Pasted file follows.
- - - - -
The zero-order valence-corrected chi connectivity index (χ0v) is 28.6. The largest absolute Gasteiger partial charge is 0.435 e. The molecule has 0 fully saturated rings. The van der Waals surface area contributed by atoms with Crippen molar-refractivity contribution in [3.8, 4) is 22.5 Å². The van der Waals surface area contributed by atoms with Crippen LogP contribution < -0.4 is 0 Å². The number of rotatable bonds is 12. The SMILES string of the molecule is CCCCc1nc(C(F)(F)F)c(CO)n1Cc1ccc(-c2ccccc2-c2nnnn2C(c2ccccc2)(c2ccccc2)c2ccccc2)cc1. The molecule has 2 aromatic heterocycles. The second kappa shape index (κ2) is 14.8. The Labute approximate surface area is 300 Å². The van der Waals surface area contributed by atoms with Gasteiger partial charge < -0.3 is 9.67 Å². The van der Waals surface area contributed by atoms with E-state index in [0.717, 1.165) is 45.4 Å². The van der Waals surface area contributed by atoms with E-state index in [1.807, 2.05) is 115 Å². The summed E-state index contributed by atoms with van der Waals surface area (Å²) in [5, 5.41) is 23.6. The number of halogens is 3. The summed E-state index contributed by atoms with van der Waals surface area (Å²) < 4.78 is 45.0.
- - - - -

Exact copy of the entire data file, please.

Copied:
The zero-order valence-corrected chi connectivity index (χ0v) is 28.6. The largest absolute Gasteiger partial charge is 0.435 e. The molecule has 0 fully saturated rings. The van der Waals surface area contributed by atoms with Crippen molar-refractivity contribution in [3.8, 4) is 22.5 Å². The van der Waals surface area contributed by atoms with Crippen LogP contribution < -0.4 is 0 Å². The number of rotatable bonds is 12. The SMILES string of the molecule is CCCCc1nc(C(F)(F)F)c(CO)n1Cc1ccc(-c2ccccc2-c2nnnn2C(c2ccccc2)(c2ccccc2)c2ccccc2)cc1. The molecule has 2 aromatic heterocycles. The second kappa shape index (κ2) is 14.8. The Labute approximate surface area is 300 Å². The van der Waals surface area contributed by atoms with Gasteiger partial charge < -0.3 is 9.67 Å². The van der Waals surface area contributed by atoms with E-state index in [0.717, 1.165) is 45.4 Å². The van der Waals surface area contributed by atoms with E-state index in [1.807, 2.05) is 115 Å². The summed E-state index contributed by atoms with van der Waals surface area (Å²) in [5, 5.41) is 23.6. The number of halogens is 3. The summed E-state index contributed by atoms with van der Waals surface area (Å²) < 4.78 is 45.0.